Dual Diagnosis Capability in Mental Health and Addiction Treatment Services: An Assessment of Programs Across Multiple State Systems

  • Mark P. McGovern
  • Chantal Lambert-Harris
  • Heather J. Gotham
  • Ronald E. Claus
  • Haiyi Xie
Original Article


Despite increased awareness of the benefits of integrated services for persons with co-occurring substance use and psychiatric disorders, estimates of the availability of integrated services vary widely. The present study utilized standardized measures of program capacity to address co-occurring disorders, the dual diagnosis capability in addiction treatment and dual diagnosis capability in mental health treatment indexes, and sampled 256 programs across the United States. Approximately 18 % of addiction treatment and 9 % of mental health programs met criteria for dual diagnosis capable services. This is the first report on public access to integrated services using objective measures.


Behavioral health Co-occurring disorders Dual diagnosis Integrated treatment 

Among public health concerns, the disease burden associated with alcohol, illicit and prescription drug problems, as well as mental health disorders, such as depression, posttraumatic stress disorder and schizophrenia, is substantial (Kehoe et al. 2007; World Health Organization 2003, 2008, 2009). Although substance use and mental health disorders frequently co-occur within any one given individual, historically, the treatment delivery system has been bifurcated, attending to one or the other disorder as if unrelated (McGovern and McLellan 2008). For the past decade, considerable attention has been dedicated to improving policy and services to persons with co-occurring psychiatric and substance use disorders (Center for Substance Abuse Treatment (CSAT) 2005; New Freedom Commission on Mental Health 2003; Substance Abuse and Mental Health Services Administration 2002). Although public awareness has been raised, and systemic motivation enhanced, recent findings from a national study conducted by the Substance Abuse and Mental Health Services Administration (SAMHSA) suggest individuals with co-occurring substance use and psychiatric disorders continue to receive disparate care that targets either the psychiatric or substance use disorder (Substance Abuse and Mental Health Services Administration 2007, 2010). This remains the case despite the preponderance of evidence that suggests integrated treatments are associated with improved patient outcomes (Drake et al. 2001; Mangrum et al. 2006; McGovern and McLellan 2008; McGovern and Carroll 2003; O’Brien et al. 2004; Sacks et al. 2008; Stilen and Baehni 2002, 4th edition; Substance Abuse and Mental Health Services Administration 2003; Watkins et al. 2004).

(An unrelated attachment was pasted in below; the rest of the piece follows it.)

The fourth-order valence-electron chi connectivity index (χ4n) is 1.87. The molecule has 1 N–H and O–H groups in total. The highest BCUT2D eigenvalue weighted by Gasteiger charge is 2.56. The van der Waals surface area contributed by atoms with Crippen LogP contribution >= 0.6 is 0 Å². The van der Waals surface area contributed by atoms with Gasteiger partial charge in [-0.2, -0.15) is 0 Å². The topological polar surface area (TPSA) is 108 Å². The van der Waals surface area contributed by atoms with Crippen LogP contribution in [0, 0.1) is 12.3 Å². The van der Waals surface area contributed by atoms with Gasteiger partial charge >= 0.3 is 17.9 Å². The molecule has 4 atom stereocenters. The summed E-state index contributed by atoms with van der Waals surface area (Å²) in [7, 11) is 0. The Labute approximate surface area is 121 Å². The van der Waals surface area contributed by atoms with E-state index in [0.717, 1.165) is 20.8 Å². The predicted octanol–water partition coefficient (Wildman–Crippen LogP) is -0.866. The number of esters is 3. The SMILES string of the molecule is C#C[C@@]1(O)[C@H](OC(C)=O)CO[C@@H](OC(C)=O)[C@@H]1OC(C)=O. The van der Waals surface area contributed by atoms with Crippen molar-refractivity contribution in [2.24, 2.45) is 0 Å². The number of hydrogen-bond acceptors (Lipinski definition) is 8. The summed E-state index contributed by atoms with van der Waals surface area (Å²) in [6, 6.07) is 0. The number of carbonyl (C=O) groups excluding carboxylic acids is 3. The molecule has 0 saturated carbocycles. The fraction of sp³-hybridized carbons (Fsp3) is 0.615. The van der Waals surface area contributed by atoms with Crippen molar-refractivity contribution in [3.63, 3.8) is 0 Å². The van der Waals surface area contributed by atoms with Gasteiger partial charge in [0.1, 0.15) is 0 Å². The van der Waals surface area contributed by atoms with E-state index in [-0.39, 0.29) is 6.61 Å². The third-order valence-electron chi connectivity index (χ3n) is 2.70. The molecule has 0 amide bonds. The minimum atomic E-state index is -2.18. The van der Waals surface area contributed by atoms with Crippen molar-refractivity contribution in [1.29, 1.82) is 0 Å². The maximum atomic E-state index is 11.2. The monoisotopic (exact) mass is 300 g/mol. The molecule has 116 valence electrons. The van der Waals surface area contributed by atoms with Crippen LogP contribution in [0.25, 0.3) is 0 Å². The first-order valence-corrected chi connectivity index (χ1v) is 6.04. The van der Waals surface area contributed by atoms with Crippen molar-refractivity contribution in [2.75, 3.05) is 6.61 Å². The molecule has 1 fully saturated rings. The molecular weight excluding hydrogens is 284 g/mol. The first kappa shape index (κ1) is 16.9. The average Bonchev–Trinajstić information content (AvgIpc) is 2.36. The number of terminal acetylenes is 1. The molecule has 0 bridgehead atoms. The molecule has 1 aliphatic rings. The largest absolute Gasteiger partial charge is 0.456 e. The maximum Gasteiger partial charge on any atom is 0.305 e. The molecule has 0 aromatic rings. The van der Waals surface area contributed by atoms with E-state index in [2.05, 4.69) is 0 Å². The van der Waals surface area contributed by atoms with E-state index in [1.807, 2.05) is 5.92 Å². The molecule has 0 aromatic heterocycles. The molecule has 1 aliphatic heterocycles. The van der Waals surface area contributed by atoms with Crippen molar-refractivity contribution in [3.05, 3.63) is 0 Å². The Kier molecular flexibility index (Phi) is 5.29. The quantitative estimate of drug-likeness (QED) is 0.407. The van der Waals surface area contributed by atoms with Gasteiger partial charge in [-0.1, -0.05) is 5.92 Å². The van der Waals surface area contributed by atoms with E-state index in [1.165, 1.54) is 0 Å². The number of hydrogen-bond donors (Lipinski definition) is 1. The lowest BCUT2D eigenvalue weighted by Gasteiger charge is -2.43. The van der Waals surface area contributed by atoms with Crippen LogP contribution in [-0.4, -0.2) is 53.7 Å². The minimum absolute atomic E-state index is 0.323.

The SAMHSA (2010) data were gathered via survey methods directly from individuals in the community, the majority of individuals with co-occurring mental health and substance use problems (55.8 %) had not received any treatment (Substance Abuse and Mental Health Services Administration 2010). In contrast, survey data obtained directly from treatment providers suggest that integrated treatment for co-occurring disorders is common, ranging from 47 to 84 % (Ducharme et al. 2006, 2007; Gil-Rivas and Grella 2005; Knudsen et al. 2004; McGovern et al. 2006, 2007; Mojtabai 2004; Timko et al. 2005). Most of these provider-report surveys have sampled traditional addiction treatment providers from public (3), private (3), both a public and private (1), or the U.S. Veterans Affairs (VA) (1). The Timko et al. (2005) survey of program managers in the VA system sampled psychiatric inpatient and residential programs (n = 298) as well as outpatient programs (n = 547). These data were compared with surveys from 114 VA substance abuse inpatient and residential and 176 outpatient programs (Timko et al. 2005).

Across all these community provider and VA program manager surveys, there lies an obvious contradiction with the SAMHSA report drawn from individuals in the community with co-occurring disorders.

What may account for this difference?

Recent research has examined the difference between self-assessment versus external assessment of program level integrated services capacity (Lee and Cameron 2009; McGovern et al. 2007). These findings are consistent with differences found in psychiatric evidence-based practice fidelity studies that have examined self-report versus independent objective ratings of adherence to the practice in question (Bond et al. 2000; Brunette et al. 2008). Both sets of research demonstrate a positive response bias associated with provider self-report about their own programs.